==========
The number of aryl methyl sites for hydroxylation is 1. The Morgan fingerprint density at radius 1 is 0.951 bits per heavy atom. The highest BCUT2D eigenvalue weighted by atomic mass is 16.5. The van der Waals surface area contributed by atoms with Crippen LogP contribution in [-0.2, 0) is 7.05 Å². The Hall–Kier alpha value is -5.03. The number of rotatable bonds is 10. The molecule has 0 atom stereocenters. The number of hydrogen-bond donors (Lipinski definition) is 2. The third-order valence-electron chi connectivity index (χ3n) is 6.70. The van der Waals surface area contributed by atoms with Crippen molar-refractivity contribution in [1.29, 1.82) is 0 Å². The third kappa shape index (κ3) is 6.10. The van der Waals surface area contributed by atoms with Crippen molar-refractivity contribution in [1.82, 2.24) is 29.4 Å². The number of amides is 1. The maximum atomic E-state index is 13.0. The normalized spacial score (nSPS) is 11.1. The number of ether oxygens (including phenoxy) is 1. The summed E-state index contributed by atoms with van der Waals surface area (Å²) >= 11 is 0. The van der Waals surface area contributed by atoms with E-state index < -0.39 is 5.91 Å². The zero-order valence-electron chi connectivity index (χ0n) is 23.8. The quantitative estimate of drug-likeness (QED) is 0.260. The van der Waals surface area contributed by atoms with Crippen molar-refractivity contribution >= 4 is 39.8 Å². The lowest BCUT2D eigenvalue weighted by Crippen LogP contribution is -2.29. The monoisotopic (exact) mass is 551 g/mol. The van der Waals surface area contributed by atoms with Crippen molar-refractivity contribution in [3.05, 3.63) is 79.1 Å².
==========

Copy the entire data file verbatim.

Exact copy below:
The number of aryl methyl sites for hydroxylation is 1. The Morgan fingerprint density at radius 1 is 0.951 bits per heavy atom. The highest BCUT2D eigenvalue weighted by atomic mass is 16.5. The van der Waals surface area contributed by atoms with Crippen LogP contribution in [-0.2, 0) is 7.05 Å². The Hall–Kier alpha value is -5.03. The number of rotatable bonds is 10. The molecule has 0 atom stereocenters. The number of hydrogen-bond donors (Lipinski definition) is 2. The third-order valence-electron chi connectivity index (χ3n) is 6.70. The van der Waals surface area contributed by atoms with Crippen molar-refractivity contribution in [1.29, 1.82) is 0 Å². The third kappa shape index (κ3) is 6.10. The van der Waals surface area contributed by atoms with Crippen molar-refractivity contribution in [1.82, 2.24) is 29.4 Å². The number of amides is 1. The maximum atomic E-state index is 13.0. The normalized spacial score (nSPS) is 11.1. The number of ether oxygens (including phenoxy) is 1. The summed E-state index contributed by atoms with van der Waals surface area (Å²) >= 11 is 0. The van der Waals surface area contributed by atoms with E-state index < -0.39 is 5.91 Å². The zero-order valence-electron chi connectivity index (χ0n) is 23.8. The quantitative estimate of drug-likeness (QED) is 0.260. The van der Waals surface area contributed by atoms with Crippen molar-refractivity contribution >= 4 is 39.8 Å². The lowest BCUT2D eigenvalue weighted by Crippen LogP contribution is -2.29. The monoisotopic (exact) mass is 551 g/mol. The van der Waals surface area contributed by atoms with Crippen molar-refractivity contribution in [3.05, 3.63) is 79.1 Å².